Jean-Luc Goddard’s 1963 agitprop film, Les Carabiniers, was a New Wave shaggy dog story. For most of the somewhat tedious film the two loutish protagonist commit a series of despicable acts in the expectation of receiving marvelous rewards from the ruler of their mythical land. When we at last see them reveling in the prizes they received for their ill deeds, we recognize – as the characters do not — that they have only been given post cards of tourist locations, department stores, animals, factories, and erotic images of women.
I have often been reminded of this scene, as I read the responses of university administrators to the COVID-19 crisis. They talk about enrollments and class hours and moving students forward towards graduations, as if an education is nothing more than checking items off a list. Such practical focus is understandable in a temporary crisis, but there are those who wish to continue these “wartime” perspectives into the future. In the New York Times, for example Hans Taparia imagines “The Future of College Is Online, and It’s Cheaper.” (May 25, 2020) He points out, quite appropriately, that the cost of a college education in the United States is now so great that it is no longer a means of social mobility. The solution, he argues, is to make the shift to on-line learning, which has occurred during the crisis, the new norm. This strategy can, Taparia insists, help universities “expand their reach by thousands, creating the economies of scale to drop their costs by tens of thousands.”
The problem with the arguments like those of Taparia is not that on-line learning lacks promise. He is correct that universities are extraordinarily conservative institutions that naturally prefer to continue traditional ways of learning. There are undoubtedly many ways in which moving elements on instruction on-line can be very beneficial, and the experience of the pandemic may lead to important advances.
Moreover, Taparias’s focus on the cost of higher education, at least in the United State and, increasingly, in the UK, is quite appropriate. But despite his claims that “almost all theory-based content, whether in chemistry, computer science or finance, can be produced in advance and effectively delivered asynchronously,” his article is about business plans, not education. The title of his article does not advocate on-line learning because it is better, but rather because it allows universities to shuffle large numbers of students towards a degree more economically.
The problem here is that ultimately it is not college degrees that matter, but college educations. We could cut the cost of a college degree in a moment, by reducing the number of credit hours required for graduation. But within a few years employers would see through the scam and begin demanding post-graduate degrees for entry level positions or turn to educational systems outside academia. Like ancient rulers, who sought to cover their costs by reducing the gold or silver in their currency, college administrators, who sacrifice learning for the bottom line, may find that their efforts have only generated a wave of educational inflation.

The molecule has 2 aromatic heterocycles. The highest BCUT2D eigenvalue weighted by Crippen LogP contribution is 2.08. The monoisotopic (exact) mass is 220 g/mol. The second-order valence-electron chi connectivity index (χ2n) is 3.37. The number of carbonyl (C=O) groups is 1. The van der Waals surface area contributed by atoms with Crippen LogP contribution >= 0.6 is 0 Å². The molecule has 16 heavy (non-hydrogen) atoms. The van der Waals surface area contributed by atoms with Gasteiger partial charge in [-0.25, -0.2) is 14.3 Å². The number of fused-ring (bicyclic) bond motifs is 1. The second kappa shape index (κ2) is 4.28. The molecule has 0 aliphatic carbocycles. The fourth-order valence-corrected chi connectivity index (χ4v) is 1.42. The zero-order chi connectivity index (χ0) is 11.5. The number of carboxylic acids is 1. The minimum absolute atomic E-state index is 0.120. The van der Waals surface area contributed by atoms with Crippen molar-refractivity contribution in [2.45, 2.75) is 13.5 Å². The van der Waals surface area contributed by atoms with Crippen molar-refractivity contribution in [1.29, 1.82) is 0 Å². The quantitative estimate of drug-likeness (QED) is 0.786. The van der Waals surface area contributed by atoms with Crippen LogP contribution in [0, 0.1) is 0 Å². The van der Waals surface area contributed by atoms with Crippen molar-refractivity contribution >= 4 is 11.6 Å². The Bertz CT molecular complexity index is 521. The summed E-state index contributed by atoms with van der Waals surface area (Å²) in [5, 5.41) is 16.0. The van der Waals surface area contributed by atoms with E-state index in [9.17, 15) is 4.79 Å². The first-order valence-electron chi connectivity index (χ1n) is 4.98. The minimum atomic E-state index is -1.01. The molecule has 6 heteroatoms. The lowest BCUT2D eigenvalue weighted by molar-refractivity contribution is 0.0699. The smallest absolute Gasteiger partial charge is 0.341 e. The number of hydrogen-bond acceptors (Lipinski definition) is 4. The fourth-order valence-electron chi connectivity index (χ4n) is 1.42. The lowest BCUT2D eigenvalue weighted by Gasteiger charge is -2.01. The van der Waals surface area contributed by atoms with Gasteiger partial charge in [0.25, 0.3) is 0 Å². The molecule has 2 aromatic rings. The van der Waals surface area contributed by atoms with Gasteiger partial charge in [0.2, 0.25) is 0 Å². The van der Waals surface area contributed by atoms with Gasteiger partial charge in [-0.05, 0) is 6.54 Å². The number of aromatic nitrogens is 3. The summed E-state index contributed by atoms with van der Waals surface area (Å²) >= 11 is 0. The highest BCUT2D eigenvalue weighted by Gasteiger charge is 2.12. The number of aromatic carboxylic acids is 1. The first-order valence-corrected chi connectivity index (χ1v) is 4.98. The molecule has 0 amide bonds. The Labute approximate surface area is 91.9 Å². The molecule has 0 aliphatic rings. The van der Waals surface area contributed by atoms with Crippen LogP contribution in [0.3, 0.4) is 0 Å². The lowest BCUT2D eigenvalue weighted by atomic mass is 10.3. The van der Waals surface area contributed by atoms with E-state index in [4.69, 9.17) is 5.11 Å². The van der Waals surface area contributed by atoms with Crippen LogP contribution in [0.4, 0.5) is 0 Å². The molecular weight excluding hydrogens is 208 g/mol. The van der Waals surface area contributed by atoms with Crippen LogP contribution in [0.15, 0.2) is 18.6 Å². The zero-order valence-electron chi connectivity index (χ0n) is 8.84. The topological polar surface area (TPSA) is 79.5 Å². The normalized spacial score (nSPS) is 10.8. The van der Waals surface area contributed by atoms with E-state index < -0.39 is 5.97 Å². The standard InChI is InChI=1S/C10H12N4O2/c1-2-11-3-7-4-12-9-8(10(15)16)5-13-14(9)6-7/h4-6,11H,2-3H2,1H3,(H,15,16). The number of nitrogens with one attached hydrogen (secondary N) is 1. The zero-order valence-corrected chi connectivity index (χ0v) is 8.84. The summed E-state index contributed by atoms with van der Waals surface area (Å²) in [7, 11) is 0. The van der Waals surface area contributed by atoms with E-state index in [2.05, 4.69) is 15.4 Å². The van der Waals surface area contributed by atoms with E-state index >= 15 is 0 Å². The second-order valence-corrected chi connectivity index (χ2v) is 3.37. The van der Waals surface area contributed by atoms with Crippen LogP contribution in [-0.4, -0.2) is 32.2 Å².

Taparia casts this argument in the language of social justice, and he suggests that institutions like Harvard, Stanford, M.I.T., or Brown might turn to mass lectures on-line by their most effective teachers. But, in all likelihood, when the crisis has passed, those elite institutions will return to traditional means of instruction because they have the means to do so. It is the rest of academia that would be following Taparia’s lead into mass models of teaching that the bursting of the MOOC bubble a few years ago should have discredited, and this can only increase the chasm between elite and non-elite education. Maybe he should have not rushed so quickly past noting that a recent survey indicated that more than 75% of students believed that they did not receive a quality learning experience after their institutions turned to distance education.
The problem, again, is not on-line learning. It is the assumption that watering down learning can help lower income students succeed better in life. When I talk to students entering my university, I often point out that no one will ever again care what kind of grade point average they had in high school. The only thing about their previous education that will matter is whether they have learned something. Similarly, the value of their college education will depend ultimately upon the extent to which the experience has expanded their understanding of the world and how to function within it. A debased degree may help someone enter the job force – at least until its real value is recognized – but it will not help the graduate to function effectively as a worker, as a citizen, or as a human being.
We must deal with the economic barriers to higher education. In part, this requires increasing society’s commitment to its own future – a factor that critics like Taparia conveniently ignore. He is correct that we must respond to the problems facing low-income students, but we must focus on changes in how we do education, not how in how we do business. If these changes ignore the necessity of creating true learning environments, most students will only receive postcards of an education, while their elite contemporaries get the real thing.
David Pace, July 2020
- If you have found this entry useful or pleasurable, you may want to:
- Click on the Categories button to see other entries on Teaching and Social Responsibility in Higher Education.
- Sign up for email notifications when new entries appear
- Share this entry’s url with friends and colleagues.